John Armstrong is the Herald's chief political commentator

John Armstrong: Nats have fun with Cunliffe 'conspiracy'

Labour leader David Shearer (left) with David Cunliffe. Photo / Christine Cornege
Labour leader David Shearer (left) with David Cunliffe. Photo / Christine Cornege

Even Guy Fawkes was not that stupid. Anyone secretly plotting a coup against his or her leader would hardly choose the environs of the MPs-only dining room in the parliamentary complex to count the numbers.

However, politicians are renowned for not always letting the facts get in the way of a good story. And the seeming possibility that David Cunliffe was holding a dinner on Tuesday night for about a dozen of his "disciples" - as National termed them - was more than a good story.

A group of National MPs witnessed the arrival of the "Messiah" in the dining room only for him to then disappear into a side-room "with conspiracy written all over his face". The plot thickened as other, apparently rather lost-looking Labour MPs turned up in Cunliffe's wake. The National contingent generously steered them in the right direction of Cunliffe's whereabouts.

"Labour can't even organise a proper coup without the help of National Party MPs," quipped National's Nick Smith during yesterday's general debate in Parliament.

Pity for National then that the said dinner was in fact held in honour of the visiting Helen Clark - not Cunliffe. Never mind. National MPs had by that stage had enough fun at Labour's expense.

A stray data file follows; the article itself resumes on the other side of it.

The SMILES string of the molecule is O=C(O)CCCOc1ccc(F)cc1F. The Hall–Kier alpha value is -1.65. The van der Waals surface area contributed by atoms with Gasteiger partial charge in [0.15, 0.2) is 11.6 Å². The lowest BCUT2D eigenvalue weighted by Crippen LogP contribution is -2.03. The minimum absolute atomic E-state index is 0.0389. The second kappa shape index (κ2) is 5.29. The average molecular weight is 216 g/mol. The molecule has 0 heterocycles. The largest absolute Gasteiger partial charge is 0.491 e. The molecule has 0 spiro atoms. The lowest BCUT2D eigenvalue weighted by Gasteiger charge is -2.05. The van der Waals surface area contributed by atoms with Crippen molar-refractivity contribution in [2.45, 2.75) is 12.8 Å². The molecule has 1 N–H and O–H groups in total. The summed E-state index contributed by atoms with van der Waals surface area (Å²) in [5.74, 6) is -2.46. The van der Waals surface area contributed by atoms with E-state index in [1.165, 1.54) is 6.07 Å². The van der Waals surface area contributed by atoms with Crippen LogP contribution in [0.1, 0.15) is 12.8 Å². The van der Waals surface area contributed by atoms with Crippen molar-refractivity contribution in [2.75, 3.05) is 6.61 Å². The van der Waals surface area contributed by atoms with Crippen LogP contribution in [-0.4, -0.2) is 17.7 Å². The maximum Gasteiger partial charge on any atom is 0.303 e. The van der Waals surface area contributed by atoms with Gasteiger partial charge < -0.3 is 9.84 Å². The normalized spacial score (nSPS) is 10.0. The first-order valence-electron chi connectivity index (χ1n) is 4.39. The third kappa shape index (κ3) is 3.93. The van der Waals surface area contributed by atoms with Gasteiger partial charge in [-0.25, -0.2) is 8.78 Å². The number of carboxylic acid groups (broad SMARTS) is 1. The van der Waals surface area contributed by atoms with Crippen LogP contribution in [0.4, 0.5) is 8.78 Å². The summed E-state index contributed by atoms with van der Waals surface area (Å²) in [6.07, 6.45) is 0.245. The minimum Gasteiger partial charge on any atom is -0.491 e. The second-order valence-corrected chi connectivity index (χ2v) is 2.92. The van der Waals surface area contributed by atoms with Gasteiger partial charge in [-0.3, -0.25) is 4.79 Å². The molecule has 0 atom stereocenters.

Labour's leadership woes are the gift for National that keeps on giving. But it will only keep on giving for as long as National is careful not to disturb the unhappy equilibrium in the Labour camp which sees David Shearer keeping the leader's job in part because - in the words of National's Jonathan Coleman - Labour MPs cannot install someone in the top job whom they hate.

National's tactic was consequently to praise Shearer as a "decent man", while seeking to isolate Cunliffe from his colleagues by giving him undue attention knowing he would lap it up.

Cunliffe indeed seemed to be enjoying what was happening almost as much as his supposed National adversaries. He beamed like a toothpaste commercial while his colleagues grimaced like the occupants of a dentist's waiting room.

- NZ Herald

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John Armstrong is the Herald's chief political commentator

Herald political correspondent John Armstrong has been covering politics at a national level for nearly 30 years. Based in the Press Gallery at Parliament in Wellington, John has worked for the Herald since 1987. John was named Best Columnist at the 2013 Canon Media Awards and was a previous winner of Qantas media awards as best political columnist. Prior to joining the Herald, John worked at Parliament for the New Zealand Press Association. A graduate of Canterbury University's journalism school, John began his career in journalism in 1981 on the Christchurch Star. John has a Masters of Arts degree in political science from Canterbury.

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